Bertha Fajardo grew up going to games at both Candlestick Park and the Oakland Coliseum. Her dad and uncles got her started, but her love of the game survived her teenage years, and in 1997, she got a job with the Giants. In her role as manager of Community and Family Programs, Bertha oversees much of the charitable work that current and former Giants players and their families are involved in.
In Part 1, Bertha takes us through her life, both as a baseball fan, and more recently, as someone whose entire career has been with the sport.
Photo courtesy the San Francisco Giants
Staci Slaughter grew up going to Giants games at Candlestick Park. In the 1990s, she got a job in Mayor Frank Jordan's office, where she helped with the effort to keep the baseball team in San Francisco. After Jordan's left office, Staci found a job in the Giants' front office, where she's been for 22 years now. Today, she's the Executive VP of Communications for the ballclub.
In this podcast, Staci takes us through her career in baseball, leading up to the team's eventual move from Candlestick Park to a new stadium.
For 24 years, photographer Andy Kuno has been on the field with the San Francisco Giants. He grew up going to games at Candlestick Park with his dad, a photo lab owner who helped out taking pictures of the ballclub. In the 1990s, Andy got the job, and he's been there, through thick and thin, ever since.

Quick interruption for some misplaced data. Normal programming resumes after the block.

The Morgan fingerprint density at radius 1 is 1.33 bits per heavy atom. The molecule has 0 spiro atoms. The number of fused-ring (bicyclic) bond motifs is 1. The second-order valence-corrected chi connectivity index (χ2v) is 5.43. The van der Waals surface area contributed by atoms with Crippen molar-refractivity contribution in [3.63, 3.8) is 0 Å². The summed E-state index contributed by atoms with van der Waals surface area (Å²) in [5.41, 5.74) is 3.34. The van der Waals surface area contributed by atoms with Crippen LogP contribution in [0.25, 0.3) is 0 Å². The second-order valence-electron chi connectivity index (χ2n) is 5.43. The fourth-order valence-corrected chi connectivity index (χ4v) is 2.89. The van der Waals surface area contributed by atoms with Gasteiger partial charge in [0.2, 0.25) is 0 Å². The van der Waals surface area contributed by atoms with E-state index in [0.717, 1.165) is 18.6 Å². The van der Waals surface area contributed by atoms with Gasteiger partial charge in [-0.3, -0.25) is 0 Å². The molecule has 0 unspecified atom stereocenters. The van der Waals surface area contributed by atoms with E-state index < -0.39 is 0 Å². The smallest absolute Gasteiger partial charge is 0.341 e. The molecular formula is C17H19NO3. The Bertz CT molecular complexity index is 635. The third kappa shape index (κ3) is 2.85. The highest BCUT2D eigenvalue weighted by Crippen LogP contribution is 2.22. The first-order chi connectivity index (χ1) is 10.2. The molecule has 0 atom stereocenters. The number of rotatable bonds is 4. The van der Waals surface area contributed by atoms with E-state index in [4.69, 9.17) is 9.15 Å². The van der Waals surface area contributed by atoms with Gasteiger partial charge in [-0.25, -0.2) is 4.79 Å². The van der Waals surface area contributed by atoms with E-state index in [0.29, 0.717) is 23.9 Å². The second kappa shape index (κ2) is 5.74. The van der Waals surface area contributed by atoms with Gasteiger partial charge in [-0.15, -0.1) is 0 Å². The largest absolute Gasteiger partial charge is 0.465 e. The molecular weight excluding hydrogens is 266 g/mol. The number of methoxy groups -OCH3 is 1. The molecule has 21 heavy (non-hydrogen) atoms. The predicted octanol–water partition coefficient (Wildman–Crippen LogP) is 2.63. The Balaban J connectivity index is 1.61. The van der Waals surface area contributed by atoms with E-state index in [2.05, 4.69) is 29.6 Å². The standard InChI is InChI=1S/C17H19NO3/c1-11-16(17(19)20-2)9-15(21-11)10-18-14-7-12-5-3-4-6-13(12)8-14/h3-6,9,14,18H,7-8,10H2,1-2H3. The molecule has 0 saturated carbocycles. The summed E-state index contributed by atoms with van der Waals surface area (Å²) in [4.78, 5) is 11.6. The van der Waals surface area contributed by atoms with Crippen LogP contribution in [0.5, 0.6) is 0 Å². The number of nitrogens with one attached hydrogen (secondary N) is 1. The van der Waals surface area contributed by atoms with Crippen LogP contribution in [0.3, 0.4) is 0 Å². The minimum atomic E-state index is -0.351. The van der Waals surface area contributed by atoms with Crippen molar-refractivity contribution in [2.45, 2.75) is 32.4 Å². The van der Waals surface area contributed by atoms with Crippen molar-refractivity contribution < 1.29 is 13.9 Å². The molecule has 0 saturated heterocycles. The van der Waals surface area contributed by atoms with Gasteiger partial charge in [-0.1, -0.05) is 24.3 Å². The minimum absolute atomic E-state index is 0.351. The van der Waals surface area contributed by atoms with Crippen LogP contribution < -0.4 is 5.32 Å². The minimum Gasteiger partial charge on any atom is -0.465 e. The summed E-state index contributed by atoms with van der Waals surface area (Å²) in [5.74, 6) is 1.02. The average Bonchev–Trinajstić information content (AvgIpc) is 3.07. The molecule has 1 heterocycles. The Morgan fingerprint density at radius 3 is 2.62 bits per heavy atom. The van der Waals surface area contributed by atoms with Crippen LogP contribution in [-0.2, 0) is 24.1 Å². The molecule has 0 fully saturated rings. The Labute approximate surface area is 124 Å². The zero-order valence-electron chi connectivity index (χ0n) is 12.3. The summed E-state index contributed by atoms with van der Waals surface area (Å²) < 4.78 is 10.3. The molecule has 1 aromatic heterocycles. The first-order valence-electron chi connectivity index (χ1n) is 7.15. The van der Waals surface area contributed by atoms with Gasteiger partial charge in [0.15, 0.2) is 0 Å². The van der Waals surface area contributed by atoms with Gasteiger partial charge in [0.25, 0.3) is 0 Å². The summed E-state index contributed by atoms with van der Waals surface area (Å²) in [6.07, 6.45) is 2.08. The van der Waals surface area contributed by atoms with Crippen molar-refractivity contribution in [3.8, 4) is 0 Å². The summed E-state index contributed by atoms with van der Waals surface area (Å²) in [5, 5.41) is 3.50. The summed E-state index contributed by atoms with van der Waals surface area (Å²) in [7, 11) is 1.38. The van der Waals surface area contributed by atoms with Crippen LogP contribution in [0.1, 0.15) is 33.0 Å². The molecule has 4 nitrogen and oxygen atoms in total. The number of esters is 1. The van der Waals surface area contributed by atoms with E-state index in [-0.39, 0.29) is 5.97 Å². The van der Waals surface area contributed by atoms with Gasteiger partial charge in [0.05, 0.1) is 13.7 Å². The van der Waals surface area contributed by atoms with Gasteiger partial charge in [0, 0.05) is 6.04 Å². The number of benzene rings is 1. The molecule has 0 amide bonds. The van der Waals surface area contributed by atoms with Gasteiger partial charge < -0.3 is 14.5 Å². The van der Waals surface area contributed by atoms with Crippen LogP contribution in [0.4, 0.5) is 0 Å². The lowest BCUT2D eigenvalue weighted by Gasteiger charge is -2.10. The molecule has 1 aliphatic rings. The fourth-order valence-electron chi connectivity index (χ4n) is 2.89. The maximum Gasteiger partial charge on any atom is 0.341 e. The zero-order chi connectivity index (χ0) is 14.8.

In Part 1, Andy talks about memories of the Giants in the 1989 and 2002 World Series.
In 1973, Mario Alioto got lucky. After his older brother moved on from being a bat boy for the San Francisco Giants at Candlestick Park, it was Mario's turn.
In Part 1, Mario, now VP of Business Operations for the Giants, shares stories from his days with the team before they moved north to their current home. He talks about being a bat boy for visiting teams, managing the visiting clubhouse, the 1989 earthquake, and his role in the current bobblehead craze.
Ed. note: This podcast is the first of a series of podcasts we'll do all throughout the Major League Baseball season to celebrate the Giants' 60th year in the San Francisco.
In Part 1, camera operator Josh Keppel talks about the last game of the regular season for the San Francisco Giants in 2001. It was roughly a month after Sept. 11, and he and a reporter were sent to PacBell Park (now AT&T Park) to do a story on stadium security. But Josh, a lifelong Giants fan, knew there was a potentially much richer story to be had that day, and boy was he right.